Citigroup Said to Delay Plan for Flagship Moscow Branch

Citigroup Inc. is delaying plans to open a flagship branch on Moscow’s main street to the Kremlin, according to a person with knowledge of the matter.

The U.S. lender, which has about 50 branches in 12 Russian cities, was unable to secure the location it was seeking on Moscow’s Tverskaya street due to a dispute over pricing, said the person, who asked not to be named because the information is private.

New York-based Citigroup is still seeking an alternative location and hasn’t accelerated the search as sanctions against Russia depress economic growth, said the person.

“Citi continues to optimize its retail branch network around the world to focus on top cities,” the bank said in an e-mailed statement. The bank “will continue to open branches when the right locations are identified.”

Citigroup, which returned to Russia in 1992 after a 72-year hiatus, is one of a handful of foreign banks that have prospered in consumer banking following the collapse of the Soviet Union. It ranks fourth among foreign retail banks, with more than 1 million clients. The bank has scaled back its exposure to Russia this year as U.S. and European Union sanctions over Russia’s involvement in the Ukrainian conflict have pushed the economy to the brink of recession.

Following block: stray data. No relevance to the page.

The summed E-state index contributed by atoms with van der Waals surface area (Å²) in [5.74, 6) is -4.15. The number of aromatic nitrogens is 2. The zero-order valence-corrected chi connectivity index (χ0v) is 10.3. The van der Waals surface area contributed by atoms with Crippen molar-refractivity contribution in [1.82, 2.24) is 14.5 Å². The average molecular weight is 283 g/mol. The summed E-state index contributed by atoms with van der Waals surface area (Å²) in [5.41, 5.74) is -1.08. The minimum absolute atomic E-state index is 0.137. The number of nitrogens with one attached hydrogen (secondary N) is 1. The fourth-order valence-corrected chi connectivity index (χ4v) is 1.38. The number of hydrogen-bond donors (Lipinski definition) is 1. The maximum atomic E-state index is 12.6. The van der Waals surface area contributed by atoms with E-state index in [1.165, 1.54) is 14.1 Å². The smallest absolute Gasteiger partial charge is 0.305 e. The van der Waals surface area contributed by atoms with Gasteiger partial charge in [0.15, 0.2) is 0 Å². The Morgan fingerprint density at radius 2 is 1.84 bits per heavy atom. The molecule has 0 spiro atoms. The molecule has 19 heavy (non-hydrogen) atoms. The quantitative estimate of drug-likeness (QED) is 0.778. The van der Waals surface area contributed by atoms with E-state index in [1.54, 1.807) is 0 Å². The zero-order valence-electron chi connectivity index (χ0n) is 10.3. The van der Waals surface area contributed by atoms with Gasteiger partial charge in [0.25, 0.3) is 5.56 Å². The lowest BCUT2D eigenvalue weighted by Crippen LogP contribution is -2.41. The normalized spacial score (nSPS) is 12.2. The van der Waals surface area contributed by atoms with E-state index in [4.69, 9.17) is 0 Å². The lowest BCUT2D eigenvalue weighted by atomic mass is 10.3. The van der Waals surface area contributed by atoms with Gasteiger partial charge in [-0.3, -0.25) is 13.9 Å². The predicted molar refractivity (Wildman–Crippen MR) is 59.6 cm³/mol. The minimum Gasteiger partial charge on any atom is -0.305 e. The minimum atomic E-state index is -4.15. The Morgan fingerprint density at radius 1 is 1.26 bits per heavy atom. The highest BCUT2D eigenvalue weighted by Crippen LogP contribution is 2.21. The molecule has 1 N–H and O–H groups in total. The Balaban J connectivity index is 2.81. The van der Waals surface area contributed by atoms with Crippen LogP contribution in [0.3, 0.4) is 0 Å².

“Citi’s business is more well-rounded than most global banks in Russia,” said Alexis Rodzianko, president of the American Chamber of Commerce in Russia and former banker at Credit Suisse Group AG. “Most global banks have a base in Russia to facilitate big cross-border deals, which are on hold. Citi has that too but they have a real Russian bank with real customers, real cash machines and real commercial credit but it’s affected by the growth rate not being what it’s expected to be and they need to tighten their belt.”

Reduced Exposure

The top three foreign lenders, France’s Societe Generale SA, Austria’s Raiffeisen Bank International AG and Italy’s UniCredit SpA, have expanded by making acquisitions while Citigroup has largely grown organically.

Citigroup, which employs about 3,500 people in Russia, cut its exposure to the nation 5.3 percent to $8.9 billion in the three months ended June 30, the bank said in a filing Aug. 1.

Citigroup opened three branches this year after closing three branches in 2013 in Moscow and St. Petersburg, according to statements on its website.

The U.S. and Europe widened sanctions in July after travel bans and asset freezes aimed at President Vladimir Putin’s inner circle and the Kremlin retaliated in August by banning a range of food imports.

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